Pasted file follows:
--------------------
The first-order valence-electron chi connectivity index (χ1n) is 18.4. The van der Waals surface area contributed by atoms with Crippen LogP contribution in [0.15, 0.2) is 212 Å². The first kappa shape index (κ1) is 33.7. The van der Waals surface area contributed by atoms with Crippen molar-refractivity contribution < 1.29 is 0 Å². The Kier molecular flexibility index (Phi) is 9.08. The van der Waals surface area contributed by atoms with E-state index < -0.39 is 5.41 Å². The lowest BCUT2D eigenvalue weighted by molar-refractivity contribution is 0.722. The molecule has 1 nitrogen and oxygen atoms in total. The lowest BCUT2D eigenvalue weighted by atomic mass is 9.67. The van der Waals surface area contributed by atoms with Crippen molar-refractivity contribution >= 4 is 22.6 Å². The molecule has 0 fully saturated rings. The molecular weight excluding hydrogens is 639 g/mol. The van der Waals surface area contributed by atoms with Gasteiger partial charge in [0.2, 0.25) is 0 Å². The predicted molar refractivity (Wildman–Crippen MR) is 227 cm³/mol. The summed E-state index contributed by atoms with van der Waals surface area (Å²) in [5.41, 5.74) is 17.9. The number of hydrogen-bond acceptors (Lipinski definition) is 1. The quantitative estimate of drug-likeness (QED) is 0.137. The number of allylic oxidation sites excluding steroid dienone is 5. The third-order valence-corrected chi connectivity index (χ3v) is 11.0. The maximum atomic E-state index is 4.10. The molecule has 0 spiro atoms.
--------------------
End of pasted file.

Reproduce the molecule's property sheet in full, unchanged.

The first-order valence-electron chi connectivity index (χ1n) is 18.4. The van der Waals surface area contributed by atoms with Crippen LogP contribution in [0.15, 0.2) is 212 Å². The first kappa shape index (κ1) is 33.7. The van der Waals surface area contributed by atoms with Crippen molar-refractivity contribution < 1.29 is 0 Å². The Kier molecular flexibility index (Phi) is 9.08. The van der Waals surface area contributed by atoms with E-state index < -0.39 is 5.41 Å². The lowest BCUT2D eigenvalue weighted by molar-refractivity contribution is 0.722. The molecule has 1 nitrogen and oxygen atoms in total. The lowest BCUT2D eigenvalue weighted by atomic mass is 9.67. The van der Waals surface area contributed by atoms with Crippen molar-refractivity contribution >= 4 is 22.6 Å². The molecule has 0 fully saturated rings. The molecular weight excluding hydrogens is 639 g/mol. The van der Waals surface area contributed by atoms with Gasteiger partial charge in [0.2, 0.25) is 0 Å². The predicted molar refractivity (Wildman–Crippen MR) is 227 cm³/mol. The summed E-state index contributed by atoms with van der Waals surface area (Å²) in [5.41, 5.74) is 17.9. The number of hydrogen-bond acceptors (Lipinski definition) is 1. The quantitative estimate of drug-likeness (QED) is 0.137. The number of allylic oxidation sites excluding steroid dienone is 5. The third-order valence-corrected chi connectivity index (χ3v) is 11.0. The maximum atomic E-state index is 4.10. The molecule has 0 spiro atoms.